Gambling Commission set to appoint Chief Executive Andrew Rhodes on permanent basis

Andrew Rhodes may become permanent CEO at the British Gambling Commission.
Andrew Rhodes may become permanent CEO at the British Gambling Commission.

Interim British Gambling Commission CEO Andrew Rhodes is reportedly set to take on a permanent role at the regulatory body.

UK.- Andrew Rhodes is reportedly to leave his interim position of CEO at the UK Gambling Commission and assume a permanent role, according to a report from the Guardian. Rhodes was appointed acting boss of the Commission in June 2021 following the resignation of Neil McArthur.  

It was initially confirmed that Rhodes – who had previously held senior positions at the Department of Work and Pensions, Food Standards Agency and the DVLA – would work under the terms of an 18 month contract.

Rhodes is now set to be appointed permanently, with his stricter approach on “recidivist behaviours” understood to be a major reason behind the decision.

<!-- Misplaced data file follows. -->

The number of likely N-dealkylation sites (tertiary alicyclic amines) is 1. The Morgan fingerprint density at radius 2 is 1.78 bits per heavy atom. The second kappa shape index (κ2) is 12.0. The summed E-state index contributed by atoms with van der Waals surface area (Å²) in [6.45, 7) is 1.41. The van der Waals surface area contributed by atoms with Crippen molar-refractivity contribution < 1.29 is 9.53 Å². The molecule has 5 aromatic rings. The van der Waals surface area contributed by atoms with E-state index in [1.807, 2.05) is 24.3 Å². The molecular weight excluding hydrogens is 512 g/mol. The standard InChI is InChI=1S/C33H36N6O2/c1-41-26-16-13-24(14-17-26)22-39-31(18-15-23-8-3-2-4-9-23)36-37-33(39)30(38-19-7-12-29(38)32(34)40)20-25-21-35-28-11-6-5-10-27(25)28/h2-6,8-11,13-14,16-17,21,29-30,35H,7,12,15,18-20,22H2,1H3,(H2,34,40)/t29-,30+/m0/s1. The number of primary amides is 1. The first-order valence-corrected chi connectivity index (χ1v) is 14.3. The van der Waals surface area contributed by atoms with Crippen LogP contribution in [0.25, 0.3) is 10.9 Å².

As argued by the Guardian, government figures have been impressed with Rhodes’ increasingly hardline stance against gambling industry infractions in recent months, with the CEO notably issuing warnings at the annual GambleAware conference in December.

The Guardian reports that Rhodes’ tone has been well received within the Commission and in the UK government, with Culture Minister Nadine Dorris expected to confirm his appointment immediately. Rhodes will reportedly earn a salary of £150,000 ($200,000).

He will oversee two significant moments in the history of the UK gambling industry: the government gambling review and the competition for the Fourth National Lottery Licence.

Rhodes also offered some insight on the Gambling Commission’s role under his leadership, underscoring a need for greater data usage, cross-industry collaboration and an aim to allow regulated gambling that is consistent with licensing objectives. 

He explained. “Those objectives say that gambling must be fair, crime-free and protect the vulnerable from harm. In an ideal world, the Commission would have little to do beyond licensing operators. But that is far from the case. 

“We are no way near that at this point in time. There is simply too much harm from gambling as a result of too little compliance amongst too many operators.”

See also: Gambling Commission: 2021 busiest year yet for enforcement

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Gambling Commission UK